BISMARCK, N.D. (AP) — Native American tribes are consulting with an energy company on a proposed wind farm in southern North Dakota.
Leaders with the Standing Rock Sioux Tribe recently worked with NextEra Energy to identify and protect cultural resources in an area where more than 120 wind turbines are proposed in Emmons and Logan counties, the Bismarck Tribune reported.
The company reached out to five tribes and other stakeholders in the early stages of the 300-megawatt project, NextEra spokesman Steve Stengel said. He said working with the tribes helped the company avoid sensitive areas identified by tribe officials.
The efforts could serve as a model for other infrastructure projects, said Jon Eagle Sr., a Standing Rock Sioux official who recently worked with the company to identify sensitive areas.
"As tribal historic preservation officer, it's not my job to stop an undertaking. It's my job to protect the resources," Eagle said. "I enjoy my pickup, just like everybody else does. I enjoy our lights. We can do it in a more sensible way, a more respectful way, in a way that values all of our voices."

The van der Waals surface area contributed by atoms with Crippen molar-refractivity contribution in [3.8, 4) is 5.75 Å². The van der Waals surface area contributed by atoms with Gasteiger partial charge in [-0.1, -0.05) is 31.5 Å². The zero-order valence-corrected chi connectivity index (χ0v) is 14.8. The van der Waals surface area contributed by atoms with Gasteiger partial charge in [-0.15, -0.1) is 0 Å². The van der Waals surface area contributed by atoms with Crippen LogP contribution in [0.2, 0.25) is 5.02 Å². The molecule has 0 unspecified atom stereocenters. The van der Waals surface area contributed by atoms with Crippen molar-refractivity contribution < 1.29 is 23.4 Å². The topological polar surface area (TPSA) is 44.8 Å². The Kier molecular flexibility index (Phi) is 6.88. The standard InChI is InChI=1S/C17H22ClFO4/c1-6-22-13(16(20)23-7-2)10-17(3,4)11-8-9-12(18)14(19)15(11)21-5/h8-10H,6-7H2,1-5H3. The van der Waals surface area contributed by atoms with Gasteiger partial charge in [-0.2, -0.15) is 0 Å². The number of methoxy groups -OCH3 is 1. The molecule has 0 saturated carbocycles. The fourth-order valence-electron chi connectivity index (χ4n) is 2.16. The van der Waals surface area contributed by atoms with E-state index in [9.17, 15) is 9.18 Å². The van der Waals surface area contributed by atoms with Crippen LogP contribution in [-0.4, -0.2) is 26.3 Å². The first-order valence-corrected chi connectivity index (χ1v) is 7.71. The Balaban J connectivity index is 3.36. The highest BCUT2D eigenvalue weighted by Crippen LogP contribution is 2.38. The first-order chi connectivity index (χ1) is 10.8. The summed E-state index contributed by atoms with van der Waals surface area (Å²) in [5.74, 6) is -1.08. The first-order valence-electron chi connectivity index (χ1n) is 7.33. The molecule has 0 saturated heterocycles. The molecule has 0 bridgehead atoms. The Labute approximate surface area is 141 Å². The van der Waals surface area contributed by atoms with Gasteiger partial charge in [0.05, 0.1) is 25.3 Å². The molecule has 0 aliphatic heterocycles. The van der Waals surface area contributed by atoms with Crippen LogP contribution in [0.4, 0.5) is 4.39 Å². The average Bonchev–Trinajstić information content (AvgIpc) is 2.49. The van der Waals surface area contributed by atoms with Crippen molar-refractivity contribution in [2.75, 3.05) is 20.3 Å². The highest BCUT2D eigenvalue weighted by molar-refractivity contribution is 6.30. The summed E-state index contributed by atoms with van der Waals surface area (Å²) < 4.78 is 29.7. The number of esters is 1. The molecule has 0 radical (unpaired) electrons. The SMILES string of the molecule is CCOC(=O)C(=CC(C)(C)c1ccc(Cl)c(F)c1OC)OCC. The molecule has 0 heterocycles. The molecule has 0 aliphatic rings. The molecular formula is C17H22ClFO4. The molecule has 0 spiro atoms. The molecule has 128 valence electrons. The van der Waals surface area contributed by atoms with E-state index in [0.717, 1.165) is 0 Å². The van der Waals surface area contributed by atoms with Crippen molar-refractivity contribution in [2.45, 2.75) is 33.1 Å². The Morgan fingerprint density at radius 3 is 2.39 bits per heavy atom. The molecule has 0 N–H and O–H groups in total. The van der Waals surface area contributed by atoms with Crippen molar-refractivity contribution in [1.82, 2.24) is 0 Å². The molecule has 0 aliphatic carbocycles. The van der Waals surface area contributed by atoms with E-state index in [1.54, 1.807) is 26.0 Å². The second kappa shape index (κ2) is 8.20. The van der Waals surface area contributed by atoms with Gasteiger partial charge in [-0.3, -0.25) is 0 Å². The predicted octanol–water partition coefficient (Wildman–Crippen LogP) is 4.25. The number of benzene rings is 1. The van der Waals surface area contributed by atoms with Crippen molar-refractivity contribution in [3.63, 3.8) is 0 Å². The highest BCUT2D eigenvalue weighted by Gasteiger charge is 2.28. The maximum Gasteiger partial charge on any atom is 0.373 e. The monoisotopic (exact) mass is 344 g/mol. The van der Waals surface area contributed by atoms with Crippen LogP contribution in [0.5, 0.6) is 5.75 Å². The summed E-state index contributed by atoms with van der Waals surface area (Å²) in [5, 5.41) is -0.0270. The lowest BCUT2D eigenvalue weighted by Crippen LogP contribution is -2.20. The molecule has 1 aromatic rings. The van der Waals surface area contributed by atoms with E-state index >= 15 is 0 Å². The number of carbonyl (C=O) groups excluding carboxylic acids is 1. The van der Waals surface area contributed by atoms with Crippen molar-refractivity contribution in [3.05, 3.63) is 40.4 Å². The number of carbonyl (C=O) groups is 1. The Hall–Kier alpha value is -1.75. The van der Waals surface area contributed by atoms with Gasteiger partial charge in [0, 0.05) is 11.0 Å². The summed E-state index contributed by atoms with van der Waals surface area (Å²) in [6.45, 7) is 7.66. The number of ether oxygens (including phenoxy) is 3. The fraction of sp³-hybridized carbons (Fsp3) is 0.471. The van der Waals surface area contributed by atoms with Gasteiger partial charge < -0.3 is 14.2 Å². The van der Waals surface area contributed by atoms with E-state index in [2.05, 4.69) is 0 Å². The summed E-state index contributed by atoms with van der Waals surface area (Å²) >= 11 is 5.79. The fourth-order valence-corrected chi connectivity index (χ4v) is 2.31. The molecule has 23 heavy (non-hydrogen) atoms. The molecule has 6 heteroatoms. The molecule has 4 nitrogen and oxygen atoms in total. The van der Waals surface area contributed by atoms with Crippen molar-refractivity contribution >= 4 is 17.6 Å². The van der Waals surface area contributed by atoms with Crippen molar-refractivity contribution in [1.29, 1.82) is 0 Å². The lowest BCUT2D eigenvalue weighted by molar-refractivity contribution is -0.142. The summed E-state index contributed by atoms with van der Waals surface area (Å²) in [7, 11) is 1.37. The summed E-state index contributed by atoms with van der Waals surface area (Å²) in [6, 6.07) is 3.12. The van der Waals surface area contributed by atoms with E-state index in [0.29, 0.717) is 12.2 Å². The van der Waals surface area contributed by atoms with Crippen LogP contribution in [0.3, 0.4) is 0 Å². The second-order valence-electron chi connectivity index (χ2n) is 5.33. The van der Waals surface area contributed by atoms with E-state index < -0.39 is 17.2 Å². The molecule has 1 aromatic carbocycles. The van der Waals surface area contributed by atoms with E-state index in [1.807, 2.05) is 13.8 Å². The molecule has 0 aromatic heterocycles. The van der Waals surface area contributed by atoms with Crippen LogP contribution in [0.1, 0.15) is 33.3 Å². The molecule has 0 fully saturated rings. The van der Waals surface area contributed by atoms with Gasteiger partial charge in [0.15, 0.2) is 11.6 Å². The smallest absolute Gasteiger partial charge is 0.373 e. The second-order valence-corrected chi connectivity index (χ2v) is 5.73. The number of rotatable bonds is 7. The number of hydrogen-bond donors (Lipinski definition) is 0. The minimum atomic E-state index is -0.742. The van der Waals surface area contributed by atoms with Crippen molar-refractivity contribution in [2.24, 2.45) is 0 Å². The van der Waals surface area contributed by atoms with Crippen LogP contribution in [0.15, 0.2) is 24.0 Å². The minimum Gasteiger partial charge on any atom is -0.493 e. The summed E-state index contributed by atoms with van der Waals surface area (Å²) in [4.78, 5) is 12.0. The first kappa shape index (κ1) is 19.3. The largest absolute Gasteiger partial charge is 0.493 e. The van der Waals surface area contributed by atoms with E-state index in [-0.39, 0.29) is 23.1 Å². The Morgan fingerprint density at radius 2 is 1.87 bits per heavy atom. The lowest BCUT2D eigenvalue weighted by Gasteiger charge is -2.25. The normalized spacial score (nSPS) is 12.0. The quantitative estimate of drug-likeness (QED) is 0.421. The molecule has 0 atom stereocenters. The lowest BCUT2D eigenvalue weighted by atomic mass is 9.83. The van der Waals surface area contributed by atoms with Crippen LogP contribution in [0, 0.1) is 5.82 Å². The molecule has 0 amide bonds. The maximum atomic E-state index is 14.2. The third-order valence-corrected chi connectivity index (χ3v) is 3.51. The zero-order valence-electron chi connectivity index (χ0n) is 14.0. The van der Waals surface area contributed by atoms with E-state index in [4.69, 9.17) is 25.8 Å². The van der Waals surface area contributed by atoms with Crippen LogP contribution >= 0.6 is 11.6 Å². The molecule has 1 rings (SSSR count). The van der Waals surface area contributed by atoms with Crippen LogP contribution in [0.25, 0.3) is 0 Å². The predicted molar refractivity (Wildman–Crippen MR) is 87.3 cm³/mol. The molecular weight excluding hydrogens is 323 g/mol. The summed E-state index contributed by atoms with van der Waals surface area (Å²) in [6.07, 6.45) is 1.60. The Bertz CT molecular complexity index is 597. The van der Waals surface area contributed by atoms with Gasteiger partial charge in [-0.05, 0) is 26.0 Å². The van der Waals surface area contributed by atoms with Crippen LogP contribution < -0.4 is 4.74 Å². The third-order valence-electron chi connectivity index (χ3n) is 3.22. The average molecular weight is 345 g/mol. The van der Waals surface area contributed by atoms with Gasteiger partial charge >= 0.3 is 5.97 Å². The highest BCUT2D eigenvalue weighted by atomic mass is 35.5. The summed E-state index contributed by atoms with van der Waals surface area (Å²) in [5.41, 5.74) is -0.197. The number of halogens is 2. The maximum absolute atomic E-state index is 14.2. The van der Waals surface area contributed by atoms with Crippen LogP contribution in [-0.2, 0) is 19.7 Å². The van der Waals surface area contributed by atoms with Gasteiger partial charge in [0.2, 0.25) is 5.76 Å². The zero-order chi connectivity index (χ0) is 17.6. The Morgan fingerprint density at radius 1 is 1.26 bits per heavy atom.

Standing Rock Sioux members spent months protesting the Dakota Access oil pipeline, arguing the tribe wasn't adequately consulted on the project and the pipeline threatened sacred sites.
Eagle said he's seeing positive signs now that North Dakota regulators and the energy industry are putting in more effort to consult early with tribes. He said NextEra could be a model for other such projects.
"I really believe there's an opportunity for them to set the bar on what consultation with tribes should look like," Eagle said.
Stengel said the company's current approach is standard for NextEra and wasn't affected by the pipeline protests.
"Our philosophy and our practice is we reach out to all of the tribes and share information and ask them if they're interested in talking to us," he said. "It is in our best interest, as well as for the project and all stakeholders, to be as open and transparent as possible."
The wind farm project has yet to be proposed to the North Dakota Public Service Commission, but it's expected to begin in 2019.